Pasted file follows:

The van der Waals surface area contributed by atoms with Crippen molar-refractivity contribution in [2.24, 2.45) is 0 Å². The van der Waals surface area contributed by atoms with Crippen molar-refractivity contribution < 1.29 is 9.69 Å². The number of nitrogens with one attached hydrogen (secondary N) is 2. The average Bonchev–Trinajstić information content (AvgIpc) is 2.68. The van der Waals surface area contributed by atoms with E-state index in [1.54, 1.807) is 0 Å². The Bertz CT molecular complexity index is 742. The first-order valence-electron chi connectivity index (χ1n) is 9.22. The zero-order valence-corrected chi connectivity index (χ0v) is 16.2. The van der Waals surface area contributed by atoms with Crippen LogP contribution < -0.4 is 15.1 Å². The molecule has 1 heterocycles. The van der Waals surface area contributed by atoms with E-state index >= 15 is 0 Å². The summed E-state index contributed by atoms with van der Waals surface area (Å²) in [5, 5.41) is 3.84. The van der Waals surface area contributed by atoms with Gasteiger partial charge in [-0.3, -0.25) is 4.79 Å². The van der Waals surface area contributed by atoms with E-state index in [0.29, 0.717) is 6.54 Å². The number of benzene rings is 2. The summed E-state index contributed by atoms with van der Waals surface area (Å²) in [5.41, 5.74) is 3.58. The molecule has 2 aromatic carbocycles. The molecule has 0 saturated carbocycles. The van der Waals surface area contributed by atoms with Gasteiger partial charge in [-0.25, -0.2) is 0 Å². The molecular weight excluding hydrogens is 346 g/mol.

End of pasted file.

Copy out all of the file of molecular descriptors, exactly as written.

The van der Waals surface area contributed by atoms with Crippen molar-refractivity contribution in [2.24, 2.45) is 0 Å². The van der Waals surface area contributed by atoms with Crippen molar-refractivity contribution < 1.29 is 9.69 Å². The number of nitrogens with one attached hydrogen (secondary N) is 2. The average Bonchev–Trinajstić information content (AvgIpc) is 2.68. The van der Waals surface area contributed by atoms with E-state index in [1.54, 1.807) is 0 Å². The Bertz CT molecular complexity index is 742. The first-order valence-electron chi connectivity index (χ1n) is 9.22. The zero-order valence-corrected chi connectivity index (χ0v) is 16.2. The van der Waals surface area contributed by atoms with Crippen LogP contribution < -0.4 is 15.1 Å². The molecule has 1 heterocycles. The van der Waals surface area contributed by atoms with E-state index >= 15 is 0 Å². The summed E-state index contributed by atoms with van der Waals surface area (Å²) in [5, 5.41) is 3.84. The van der Waals surface area contributed by atoms with Gasteiger partial charge in [-0.3, -0.25) is 4.79 Å². The van der Waals surface area contributed by atoms with E-state index in [0.29, 0.717) is 6.54 Å². The number of benzene rings is 2. The summed E-state index contributed by atoms with van der Waals surface area (Å²) in [5.41, 5.74) is 3.58. The molecule has 2 aromatic carbocycles. The molecule has 0 saturated carbocycles. The van der Waals surface area contributed by atoms with Gasteiger partial charge in [-0.25, -0.2) is 0 Å². The molecular weight excluding hydrogens is 346 g/mol.